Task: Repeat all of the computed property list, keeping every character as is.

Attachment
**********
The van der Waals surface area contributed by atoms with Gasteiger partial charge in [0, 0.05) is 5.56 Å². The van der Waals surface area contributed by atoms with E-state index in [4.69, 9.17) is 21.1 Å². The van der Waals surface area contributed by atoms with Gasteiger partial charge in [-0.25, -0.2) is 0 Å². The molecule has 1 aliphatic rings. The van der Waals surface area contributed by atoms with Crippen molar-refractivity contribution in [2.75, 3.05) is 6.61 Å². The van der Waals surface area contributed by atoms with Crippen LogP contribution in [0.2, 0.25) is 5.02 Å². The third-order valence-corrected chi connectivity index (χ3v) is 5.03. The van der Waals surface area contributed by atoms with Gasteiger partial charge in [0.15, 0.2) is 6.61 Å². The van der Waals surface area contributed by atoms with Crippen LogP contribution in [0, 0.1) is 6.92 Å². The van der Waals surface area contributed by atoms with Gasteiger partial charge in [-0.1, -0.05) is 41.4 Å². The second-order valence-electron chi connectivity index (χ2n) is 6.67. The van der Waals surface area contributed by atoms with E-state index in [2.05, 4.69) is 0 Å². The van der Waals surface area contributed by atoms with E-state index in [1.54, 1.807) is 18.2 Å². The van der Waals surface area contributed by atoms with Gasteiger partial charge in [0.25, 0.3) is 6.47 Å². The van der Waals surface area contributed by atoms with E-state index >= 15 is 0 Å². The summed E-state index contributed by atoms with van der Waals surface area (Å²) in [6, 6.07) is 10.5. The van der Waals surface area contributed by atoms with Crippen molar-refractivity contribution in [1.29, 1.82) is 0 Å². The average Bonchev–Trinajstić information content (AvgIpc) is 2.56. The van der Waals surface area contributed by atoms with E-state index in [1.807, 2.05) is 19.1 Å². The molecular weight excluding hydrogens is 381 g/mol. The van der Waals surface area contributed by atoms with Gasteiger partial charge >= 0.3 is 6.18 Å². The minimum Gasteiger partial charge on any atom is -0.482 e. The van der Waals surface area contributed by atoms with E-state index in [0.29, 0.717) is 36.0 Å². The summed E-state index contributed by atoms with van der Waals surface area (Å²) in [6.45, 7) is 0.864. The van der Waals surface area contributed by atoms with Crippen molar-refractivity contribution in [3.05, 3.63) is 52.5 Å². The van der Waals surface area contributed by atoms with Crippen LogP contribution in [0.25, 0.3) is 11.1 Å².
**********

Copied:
The van der Waals surface area contributed by atoms with Gasteiger partial charge in [0, 0.05) is 5.56 Å². The van der Waals surface area contributed by atoms with E-state index in [4.69, 9.17) is 21.1 Å². The van der Waals surface area contributed by atoms with Gasteiger partial charge in [-0.25, -0.2) is 0 Å². The molecule has 1 aliphatic rings. The van der Waals surface area contributed by atoms with Crippen molar-refractivity contribution in [2.75, 3.05) is 6.61 Å². The van der Waals surface area contributed by atoms with Crippen LogP contribution in [0.2, 0.25) is 5.02 Å². The third-order valence-corrected chi connectivity index (χ3v) is 5.03. The van der Waals surface area contributed by atoms with Gasteiger partial charge in [0.15, 0.2) is 6.61 Å². The van der Waals surface area contributed by atoms with Crippen LogP contribution in [0, 0.1) is 6.92 Å². The van der Waals surface area contributed by atoms with Gasteiger partial charge in [-0.1, -0.05) is 41.4 Å². The second-order valence-electron chi connectivity index (χ2n) is 6.67. The van der Waals surface area contributed by atoms with E-state index in [2.05, 4.69) is 0 Å². The van der Waals surface area contributed by atoms with E-state index in [1.54, 1.807) is 18.2 Å². The van der Waals surface area contributed by atoms with Gasteiger partial charge in [0.25, 0.3) is 6.47 Å². The van der Waals surface area contributed by atoms with E-state index >= 15 is 0 Å². The summed E-state index contributed by atoms with van der Waals surface area (Å²) in [6, 6.07) is 10.5. The van der Waals surface area contributed by atoms with Crippen molar-refractivity contribution in [1.29, 1.82) is 0 Å². The average Bonchev–Trinajstić information content (AvgIpc) is 2.56. The van der Waals surface area contributed by atoms with E-state index in [1.807, 2.05) is 19.1 Å². The molecular weight excluding hydrogens is 381 g/mol. The van der Waals surface area contributed by atoms with Gasteiger partial charge >= 0.3 is 6.18 Å². The minimum Gasteiger partial charge on any atom is -0.482 e. The van der Waals surface area contributed by atoms with E-state index in [0.29, 0.717) is 36.0 Å². The summed E-state index contributed by atoms with van der Waals surface area (Å²) in [6.45, 7) is 0.864. The van der Waals surface area contributed by atoms with Crippen molar-refractivity contribution in [3.05, 3.63) is 52.5 Å². The van der Waals surface area contributed by atoms with Crippen LogP contribution in [0.25, 0.3) is 11.1 Å².